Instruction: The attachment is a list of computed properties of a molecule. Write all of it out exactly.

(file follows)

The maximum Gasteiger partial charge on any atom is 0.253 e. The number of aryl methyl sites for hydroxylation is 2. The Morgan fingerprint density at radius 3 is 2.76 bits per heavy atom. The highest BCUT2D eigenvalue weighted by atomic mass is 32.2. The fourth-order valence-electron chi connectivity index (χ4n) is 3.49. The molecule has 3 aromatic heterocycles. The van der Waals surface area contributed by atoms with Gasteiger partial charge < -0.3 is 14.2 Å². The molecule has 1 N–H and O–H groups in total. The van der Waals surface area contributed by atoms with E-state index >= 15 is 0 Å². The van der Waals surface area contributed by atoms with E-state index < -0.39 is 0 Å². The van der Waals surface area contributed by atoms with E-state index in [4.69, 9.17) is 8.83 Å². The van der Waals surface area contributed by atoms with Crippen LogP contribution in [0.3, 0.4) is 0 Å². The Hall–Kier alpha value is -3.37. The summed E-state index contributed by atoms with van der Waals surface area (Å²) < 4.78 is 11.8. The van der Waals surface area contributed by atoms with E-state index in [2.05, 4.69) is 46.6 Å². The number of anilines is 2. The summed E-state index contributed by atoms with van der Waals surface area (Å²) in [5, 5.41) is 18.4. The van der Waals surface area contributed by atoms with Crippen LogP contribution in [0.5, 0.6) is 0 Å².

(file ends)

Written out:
The maximum Gasteiger partial charge on any atom is 0.253 e. The number of aryl methyl sites for hydroxylation is 2. The Morgan fingerprint density at radius 3 is 2.76 bits per heavy atom. The highest BCUT2D eigenvalue weighted by atomic mass is 32.2. The fourth-order valence-electron chi connectivity index (χ4n) is 3.49. The molecule has 3 aromatic heterocycles. The van der Waals surface area contributed by atoms with Gasteiger partial charge < -0.3 is 14.2 Å². The molecule has 1 N–H and O–H groups in total. The van der Waals surface area contributed by atoms with E-state index >= 15 is 0 Å². The van der Waals surface area contributed by atoms with E-state index < -0.39 is 0 Å². The van der Waals surface area contributed by atoms with E-state index in [4.69, 9.17) is 8.83 Å². The van der Waals surface area contributed by atoms with Crippen LogP contribution in [0.3, 0.4) is 0 Å². The Hall–Kier alpha value is -3.37. The summed E-state index contributed by atoms with van der Waals surface area (Å²) < 4.78 is 11.8. The van der Waals surface area contributed by atoms with E-state index in [2.05, 4.69) is 46.6 Å². The number of anilines is 2. The summed E-state index contributed by atoms with van der Waals surface area (Å²) in [5, 5.41) is 18.4. The van der Waals surface area contributed by atoms with Crippen LogP contribution in [0.5, 0.6) is 0 Å².